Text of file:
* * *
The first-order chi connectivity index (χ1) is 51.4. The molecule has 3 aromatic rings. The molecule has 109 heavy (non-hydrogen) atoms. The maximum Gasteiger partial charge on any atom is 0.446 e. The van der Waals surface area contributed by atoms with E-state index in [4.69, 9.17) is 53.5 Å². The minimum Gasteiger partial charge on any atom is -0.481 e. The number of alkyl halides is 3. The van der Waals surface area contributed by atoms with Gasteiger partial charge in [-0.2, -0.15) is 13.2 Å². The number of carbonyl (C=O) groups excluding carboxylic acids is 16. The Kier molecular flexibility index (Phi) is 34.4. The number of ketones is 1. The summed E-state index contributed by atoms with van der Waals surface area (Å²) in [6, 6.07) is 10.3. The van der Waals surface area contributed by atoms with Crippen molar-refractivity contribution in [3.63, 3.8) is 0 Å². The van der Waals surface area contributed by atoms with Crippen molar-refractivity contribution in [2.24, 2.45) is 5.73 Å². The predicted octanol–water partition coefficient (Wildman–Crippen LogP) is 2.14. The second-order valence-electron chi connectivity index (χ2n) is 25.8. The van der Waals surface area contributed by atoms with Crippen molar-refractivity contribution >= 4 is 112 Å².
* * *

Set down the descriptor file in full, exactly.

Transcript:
The first-order chi connectivity index (χ1) is 51.4. The molecule has 3 aromatic rings. The molecule has 109 heavy (non-hydrogen) atoms. The maximum Gasteiger partial charge on any atom is 0.446 e. The van der Waals surface area contributed by atoms with E-state index in [4.69, 9.17) is 53.5 Å². The minimum Gasteiger partial charge on any atom is -0.481 e. The number of alkyl halides is 3. The van der Waals surface area contributed by atoms with Gasteiger partial charge in [-0.2, -0.15) is 13.2 Å². The number of carbonyl (C=O) groups excluding carboxylic acids is 16. The Kier molecular flexibility index (Phi) is 34.4. The number of ketones is 1. The summed E-state index contributed by atoms with van der Waals surface area (Å²) in [6, 6.07) is 10.3. The van der Waals surface area contributed by atoms with Crippen molar-refractivity contribution in [3.63, 3.8) is 0 Å². The van der Waals surface area contributed by atoms with Crippen molar-refractivity contribution in [2.24, 2.45) is 5.73 Å². The predicted octanol–water partition coefficient (Wildman–Crippen LogP) is 2.14. The second-order valence-electron chi connectivity index (χ2n) is 25.8. The van der Waals surface area contributed by atoms with Crippen molar-refractivity contribution >= 4 is 112 Å².